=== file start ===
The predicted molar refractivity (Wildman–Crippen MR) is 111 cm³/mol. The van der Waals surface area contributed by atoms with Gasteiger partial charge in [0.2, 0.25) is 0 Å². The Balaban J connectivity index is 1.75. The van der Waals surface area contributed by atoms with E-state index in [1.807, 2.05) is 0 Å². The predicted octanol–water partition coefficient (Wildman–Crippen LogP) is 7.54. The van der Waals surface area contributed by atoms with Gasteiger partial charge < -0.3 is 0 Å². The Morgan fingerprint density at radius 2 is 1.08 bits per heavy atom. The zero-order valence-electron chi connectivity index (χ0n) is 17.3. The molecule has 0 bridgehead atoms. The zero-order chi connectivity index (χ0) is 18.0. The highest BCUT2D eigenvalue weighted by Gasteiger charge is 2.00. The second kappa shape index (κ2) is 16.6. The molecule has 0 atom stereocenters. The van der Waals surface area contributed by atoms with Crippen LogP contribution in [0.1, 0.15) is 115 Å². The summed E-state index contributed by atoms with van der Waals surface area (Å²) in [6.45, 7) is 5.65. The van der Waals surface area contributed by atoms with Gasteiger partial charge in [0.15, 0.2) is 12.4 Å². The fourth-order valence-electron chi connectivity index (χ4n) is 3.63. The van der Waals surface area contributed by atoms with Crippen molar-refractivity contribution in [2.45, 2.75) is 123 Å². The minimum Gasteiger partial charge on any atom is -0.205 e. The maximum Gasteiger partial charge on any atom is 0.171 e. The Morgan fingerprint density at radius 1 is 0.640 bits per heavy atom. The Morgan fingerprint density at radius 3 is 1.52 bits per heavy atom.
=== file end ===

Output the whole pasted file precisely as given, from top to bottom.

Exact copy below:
The predicted molar refractivity (Wildman–Crippen MR) is 111 cm³/mol. The van der Waals surface area contributed by atoms with Gasteiger partial charge in [0.2, 0.25) is 0 Å². The Balaban J connectivity index is 1.75. The van der Waals surface area contributed by atoms with E-state index in [1.807, 2.05) is 0 Å². The predicted octanol–water partition coefficient (Wildman–Crippen LogP) is 7.54. The van der Waals surface area contributed by atoms with Gasteiger partial charge < -0.3 is 0 Å². The Morgan fingerprint density at radius 2 is 1.08 bits per heavy atom. The zero-order valence-electron chi connectivity index (χ0n) is 17.3. The molecule has 0 bridgehead atoms. The zero-order chi connectivity index (χ0) is 18.0. The highest BCUT2D eigenvalue weighted by Gasteiger charge is 2.00. The second kappa shape index (κ2) is 16.6. The molecule has 0 atom stereocenters. The van der Waals surface area contributed by atoms with Crippen LogP contribution in [0.1, 0.15) is 115 Å². The summed E-state index contributed by atoms with van der Waals surface area (Å²) in [6.45, 7) is 5.65. The van der Waals surface area contributed by atoms with Gasteiger partial charge in [0.15, 0.2) is 12.4 Å². The fourth-order valence-electron chi connectivity index (χ4n) is 3.63. The van der Waals surface area contributed by atoms with Crippen molar-refractivity contribution in [2.45, 2.75) is 123 Å². The minimum Gasteiger partial charge on any atom is -0.205 e. The maximum Gasteiger partial charge on any atom is 0.171 e. The Morgan fingerprint density at radius 1 is 0.640 bits per heavy atom. The Morgan fingerprint density at radius 3 is 1.52 bits per heavy atom.